Budgeting may not be the most glamorous task on your to-do list, but it certainly is one of the most important. That’s because budgets impact every part of your financial life, from how much you can save for a paradise vacation to your ability to pay off mounting debt.

If you would like to budget better but don’t know where to start, keep reading because we’ve created an easy budgeting roadmap anyone can follow.

List your income

Knowing what you’re working with is the first step of budgeting, so listing all your income is key. This includes your household’s regular paychecks and any extra cash you make from part-time jobs, garage sales, freelance work, etc.

Track your spending

Now that you’ve totaled your income and know what you’re working with, it’s time to evaluate your spending. List your expenses, starting with essentials: food, utilities, shelter and transportation, insurance, and debt payments.

Once you have that figure, tally up unnecessary costs. This is your personal spending on entertainment, eating out, shopping, streaming services, etc. Some expenses are one-time, spontaneous purchases, so you’ll want to average these costs over at least three months.

Additional Resource

Personal Spending Worksheet

Provided by the Consumer Finance Protection Bureau

Set your goal

With that completed, it’s time to set your goal based on the amount of money coming in and going out. Don’t overdo it with goal setting. While it’s great to have grandiose ambitions, it’s important to include short, achievable goals as well. That’s because you will be more likely to keep to your goals if you see progress.

Focus on your why and build your budget with that as your priority. For example, is your goal to pay off student loans, but your spending assessment shows you’re spending too much on gaming? It may be time to cut down on personal expenses. On the contrary, is your goal to have more money left over for entertainment and going out? Then you may need to reassess your insurance rate, rental costs, and salary requirements. This will help you focus on the big picture and create tangible steps to help you achieve it.

Lean on what’s proven to work

A common budgeting breakdown is called the 50/30/20 budget. With this budget, you will aim to spend roughly 50% of your after-tax dollars on necessities, no more than 30% on wants, and at least 20% on savings and debt repayment.

Over the long term, someone who follows these guidelines will have manageable debt, room to indulge occasionally, and savings to pay irregular or unexpected expenses and retire comfortably.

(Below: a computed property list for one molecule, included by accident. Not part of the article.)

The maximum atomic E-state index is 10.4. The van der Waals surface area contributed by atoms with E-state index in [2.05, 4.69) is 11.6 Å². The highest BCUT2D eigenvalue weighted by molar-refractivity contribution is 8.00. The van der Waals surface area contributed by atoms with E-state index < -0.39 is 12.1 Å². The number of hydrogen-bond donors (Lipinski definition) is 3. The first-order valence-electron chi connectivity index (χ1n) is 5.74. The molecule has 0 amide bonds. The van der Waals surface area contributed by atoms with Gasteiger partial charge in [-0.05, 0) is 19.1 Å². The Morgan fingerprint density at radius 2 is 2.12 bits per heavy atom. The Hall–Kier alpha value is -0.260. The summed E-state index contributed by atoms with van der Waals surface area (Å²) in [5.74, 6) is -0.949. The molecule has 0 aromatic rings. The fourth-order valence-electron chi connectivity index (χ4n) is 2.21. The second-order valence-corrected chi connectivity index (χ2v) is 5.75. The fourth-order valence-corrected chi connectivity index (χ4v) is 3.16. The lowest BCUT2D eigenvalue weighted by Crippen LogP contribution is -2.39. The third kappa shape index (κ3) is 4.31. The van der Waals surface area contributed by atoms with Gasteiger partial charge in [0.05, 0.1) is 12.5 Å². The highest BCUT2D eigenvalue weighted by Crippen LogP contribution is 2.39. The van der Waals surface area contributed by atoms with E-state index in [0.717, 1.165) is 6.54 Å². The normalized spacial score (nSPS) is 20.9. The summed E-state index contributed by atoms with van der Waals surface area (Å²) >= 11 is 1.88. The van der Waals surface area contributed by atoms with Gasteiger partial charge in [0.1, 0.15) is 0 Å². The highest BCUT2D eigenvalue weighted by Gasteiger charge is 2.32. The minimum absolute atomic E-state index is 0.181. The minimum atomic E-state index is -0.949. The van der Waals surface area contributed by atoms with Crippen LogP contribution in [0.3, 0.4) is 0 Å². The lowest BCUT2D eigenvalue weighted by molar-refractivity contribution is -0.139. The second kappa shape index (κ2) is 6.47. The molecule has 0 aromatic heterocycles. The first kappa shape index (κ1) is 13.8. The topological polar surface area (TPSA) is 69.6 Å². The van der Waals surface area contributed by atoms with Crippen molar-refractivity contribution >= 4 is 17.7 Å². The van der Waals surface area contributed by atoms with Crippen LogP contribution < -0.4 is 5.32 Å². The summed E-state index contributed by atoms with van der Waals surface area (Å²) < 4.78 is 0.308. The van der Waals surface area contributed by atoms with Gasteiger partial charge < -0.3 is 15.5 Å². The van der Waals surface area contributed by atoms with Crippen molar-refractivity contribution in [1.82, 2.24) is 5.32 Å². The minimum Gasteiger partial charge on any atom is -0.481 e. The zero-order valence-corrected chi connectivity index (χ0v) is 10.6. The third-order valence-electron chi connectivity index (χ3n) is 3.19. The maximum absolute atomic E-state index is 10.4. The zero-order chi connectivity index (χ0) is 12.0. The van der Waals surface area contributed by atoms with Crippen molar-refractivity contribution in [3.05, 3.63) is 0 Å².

Monitor progress

Checking your progress is crucial. Research has shown that frequent monitoring often leads to a higher goal success rate. As you track your progress, think about how you can tighten spending or maybe even pick up extra income to achieve your goals faster. Consider canceling unused subscriptions or old recurring charges for services you don’t need.

Budgeting is a marathon, so don’t forget to celebrate the small wins. When you reach a savings or debt reduction goal, treat yourself to a modest reward, like some ice cream or a new album you’ve had your eye on.

When possible, utilize helpful resources and tools at your disposal to make budget tracking easier. This can help you understand your unique spending patterns, create a budget accordingly and monitor your progress.  

Adjust accordingly

As your goals evolve and new needs emerge, remember to adjust your budget accordingly. When you need to cut back, review your want-to-have expenses first. If you’ve already changed your spending on wants, evaluate your spending on needs.

Few elements of your budget are set in stone: you may get a raise, your expenses may increase, or you may have reached your goal and have created new ones. Whatever the reason, keep checking in with your budget following the steps above.

Planning for every dollar you have can help you better understand your financial freedom today and help you make it grow in the future.

“This page may contain links to external websites. These links are displayed for your convenience. FirstBank does not manage these sites and assumes no responsibility for the content, links, privacy policy, or security policy.”